A Passion for Nature (Magill's Literary Annual 2009)
One of the great figures in the nineteenth century American conservation movement, John Muir is most often identified with California, where he spent most of his adult life and where he came to be identified so closely with the Sierra Nevada and Yosemite Park that his formative years tend to be neglected. Now environmental historian Donald Worster has written A Passion for Nature, sure to become the definitive Muir biography, in which he chronicles Muir’s childhood and early years that helped to shape his deep passion for the natural world. The first Muir biography to meet modern standards of scholarship, this book makes use of Muir’s hitherto unavailable private correspondence. Worster describes how Muir’s love of the outdoors grew out of a rebellion against his strict, fundamentalist upbringing, his early interest in botany, the natural beauty of the Wisconsin frontier, and his strong desire to explore exotic places, including Florida and California.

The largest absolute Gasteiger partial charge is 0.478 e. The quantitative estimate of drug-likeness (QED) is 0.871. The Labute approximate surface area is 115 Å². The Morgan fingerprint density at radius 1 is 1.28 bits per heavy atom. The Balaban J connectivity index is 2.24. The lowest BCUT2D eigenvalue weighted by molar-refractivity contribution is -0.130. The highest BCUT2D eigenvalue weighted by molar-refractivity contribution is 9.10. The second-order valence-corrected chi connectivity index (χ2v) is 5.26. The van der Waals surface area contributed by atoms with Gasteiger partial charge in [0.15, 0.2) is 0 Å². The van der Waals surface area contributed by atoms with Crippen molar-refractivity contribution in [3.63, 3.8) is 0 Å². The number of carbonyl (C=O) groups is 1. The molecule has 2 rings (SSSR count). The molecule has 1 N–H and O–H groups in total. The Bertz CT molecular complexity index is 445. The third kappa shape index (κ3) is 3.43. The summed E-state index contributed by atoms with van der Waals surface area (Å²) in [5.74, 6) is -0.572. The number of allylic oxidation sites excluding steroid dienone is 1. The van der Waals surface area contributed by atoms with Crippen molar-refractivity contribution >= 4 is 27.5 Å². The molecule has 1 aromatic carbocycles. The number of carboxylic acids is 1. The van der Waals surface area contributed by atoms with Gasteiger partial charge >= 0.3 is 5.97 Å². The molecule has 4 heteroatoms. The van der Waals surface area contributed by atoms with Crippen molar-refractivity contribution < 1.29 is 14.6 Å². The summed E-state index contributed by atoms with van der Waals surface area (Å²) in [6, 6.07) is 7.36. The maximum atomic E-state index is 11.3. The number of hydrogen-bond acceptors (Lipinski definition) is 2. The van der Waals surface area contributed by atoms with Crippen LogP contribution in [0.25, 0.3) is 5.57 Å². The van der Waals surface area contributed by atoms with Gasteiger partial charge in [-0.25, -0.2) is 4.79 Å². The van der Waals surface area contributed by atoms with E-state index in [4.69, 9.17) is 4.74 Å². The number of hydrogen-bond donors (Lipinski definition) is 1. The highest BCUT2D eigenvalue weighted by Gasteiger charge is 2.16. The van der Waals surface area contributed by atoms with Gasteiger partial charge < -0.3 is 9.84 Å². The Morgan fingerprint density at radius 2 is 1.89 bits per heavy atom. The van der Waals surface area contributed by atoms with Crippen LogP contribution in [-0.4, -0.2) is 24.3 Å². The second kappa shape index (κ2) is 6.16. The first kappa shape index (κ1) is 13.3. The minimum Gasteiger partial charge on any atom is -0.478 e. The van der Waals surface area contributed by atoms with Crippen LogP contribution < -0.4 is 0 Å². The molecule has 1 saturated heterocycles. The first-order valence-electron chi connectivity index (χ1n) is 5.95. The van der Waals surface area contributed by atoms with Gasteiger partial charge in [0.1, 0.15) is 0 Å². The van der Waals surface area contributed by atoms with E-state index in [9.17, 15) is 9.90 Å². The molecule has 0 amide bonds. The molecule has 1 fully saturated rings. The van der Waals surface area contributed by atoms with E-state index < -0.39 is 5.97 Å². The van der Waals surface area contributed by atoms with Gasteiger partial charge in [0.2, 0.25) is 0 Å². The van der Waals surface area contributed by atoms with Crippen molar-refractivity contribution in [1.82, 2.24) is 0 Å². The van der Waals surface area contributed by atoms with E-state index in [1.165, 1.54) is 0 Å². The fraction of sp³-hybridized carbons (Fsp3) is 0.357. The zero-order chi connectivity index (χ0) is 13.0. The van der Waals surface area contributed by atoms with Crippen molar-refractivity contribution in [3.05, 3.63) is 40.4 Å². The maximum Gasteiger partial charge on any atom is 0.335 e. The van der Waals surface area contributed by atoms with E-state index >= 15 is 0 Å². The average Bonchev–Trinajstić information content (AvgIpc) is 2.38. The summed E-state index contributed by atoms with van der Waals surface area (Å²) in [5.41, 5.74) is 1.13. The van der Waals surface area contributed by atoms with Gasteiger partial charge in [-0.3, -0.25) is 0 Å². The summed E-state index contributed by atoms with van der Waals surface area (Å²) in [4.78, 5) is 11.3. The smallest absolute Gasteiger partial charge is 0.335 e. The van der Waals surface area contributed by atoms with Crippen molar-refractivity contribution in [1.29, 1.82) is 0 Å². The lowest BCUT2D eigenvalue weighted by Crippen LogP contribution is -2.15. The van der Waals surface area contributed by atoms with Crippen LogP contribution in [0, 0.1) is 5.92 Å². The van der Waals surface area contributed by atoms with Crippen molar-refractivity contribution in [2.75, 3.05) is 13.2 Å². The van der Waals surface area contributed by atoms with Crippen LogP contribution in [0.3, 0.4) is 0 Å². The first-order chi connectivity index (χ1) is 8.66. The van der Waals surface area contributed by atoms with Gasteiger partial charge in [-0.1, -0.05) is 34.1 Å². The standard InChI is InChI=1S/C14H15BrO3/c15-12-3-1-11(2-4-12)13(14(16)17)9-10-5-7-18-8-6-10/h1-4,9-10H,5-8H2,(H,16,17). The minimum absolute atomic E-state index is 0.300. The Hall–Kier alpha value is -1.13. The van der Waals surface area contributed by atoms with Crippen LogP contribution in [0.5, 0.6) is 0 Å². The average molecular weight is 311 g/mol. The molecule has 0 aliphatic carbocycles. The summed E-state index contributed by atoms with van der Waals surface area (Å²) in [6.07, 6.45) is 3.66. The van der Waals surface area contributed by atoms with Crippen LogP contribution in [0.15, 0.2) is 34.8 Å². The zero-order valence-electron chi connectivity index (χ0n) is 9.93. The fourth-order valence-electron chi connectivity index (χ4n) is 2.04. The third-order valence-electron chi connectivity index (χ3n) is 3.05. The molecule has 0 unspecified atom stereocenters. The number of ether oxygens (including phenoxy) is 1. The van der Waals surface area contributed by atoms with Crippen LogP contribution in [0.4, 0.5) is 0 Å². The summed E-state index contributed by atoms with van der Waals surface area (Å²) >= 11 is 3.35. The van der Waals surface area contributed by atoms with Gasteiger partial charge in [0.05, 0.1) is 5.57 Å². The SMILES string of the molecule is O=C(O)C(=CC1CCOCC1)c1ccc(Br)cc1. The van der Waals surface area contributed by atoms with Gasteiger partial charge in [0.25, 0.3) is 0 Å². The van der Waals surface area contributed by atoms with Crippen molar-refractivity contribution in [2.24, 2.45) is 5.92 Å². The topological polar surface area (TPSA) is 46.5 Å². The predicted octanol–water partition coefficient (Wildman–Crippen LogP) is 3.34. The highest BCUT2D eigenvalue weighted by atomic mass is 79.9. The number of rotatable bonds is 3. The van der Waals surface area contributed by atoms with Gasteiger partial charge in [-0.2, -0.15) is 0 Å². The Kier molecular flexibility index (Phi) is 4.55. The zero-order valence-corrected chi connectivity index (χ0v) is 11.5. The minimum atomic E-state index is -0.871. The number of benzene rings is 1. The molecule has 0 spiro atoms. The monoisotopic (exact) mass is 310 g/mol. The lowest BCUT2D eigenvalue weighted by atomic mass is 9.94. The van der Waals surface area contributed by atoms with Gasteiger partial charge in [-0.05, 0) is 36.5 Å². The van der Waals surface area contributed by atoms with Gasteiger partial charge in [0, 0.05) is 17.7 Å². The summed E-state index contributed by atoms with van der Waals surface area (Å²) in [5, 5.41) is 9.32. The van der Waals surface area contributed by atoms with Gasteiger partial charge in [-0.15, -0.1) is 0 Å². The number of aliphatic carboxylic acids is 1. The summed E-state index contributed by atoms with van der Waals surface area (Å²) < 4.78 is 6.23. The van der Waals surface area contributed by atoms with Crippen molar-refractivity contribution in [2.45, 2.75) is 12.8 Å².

Muir was born in Dunbar, Scotland, on April 21, 1838, the third of eight children of a zealous and restless Scotsman, a successful grain merchant who impulsively decided to immigrate to America in 1849 to enjoy greater freedom to practice his extremely fundamentalist Campbellite beliefs and try his hand at homesteading in the Midwest. As the oldest son, Muir suffered from his father’s heavy-handed patriarchal rule, with its strict work ethic, harsh physical punishments, and many...
(The entire section is 1802 words.)
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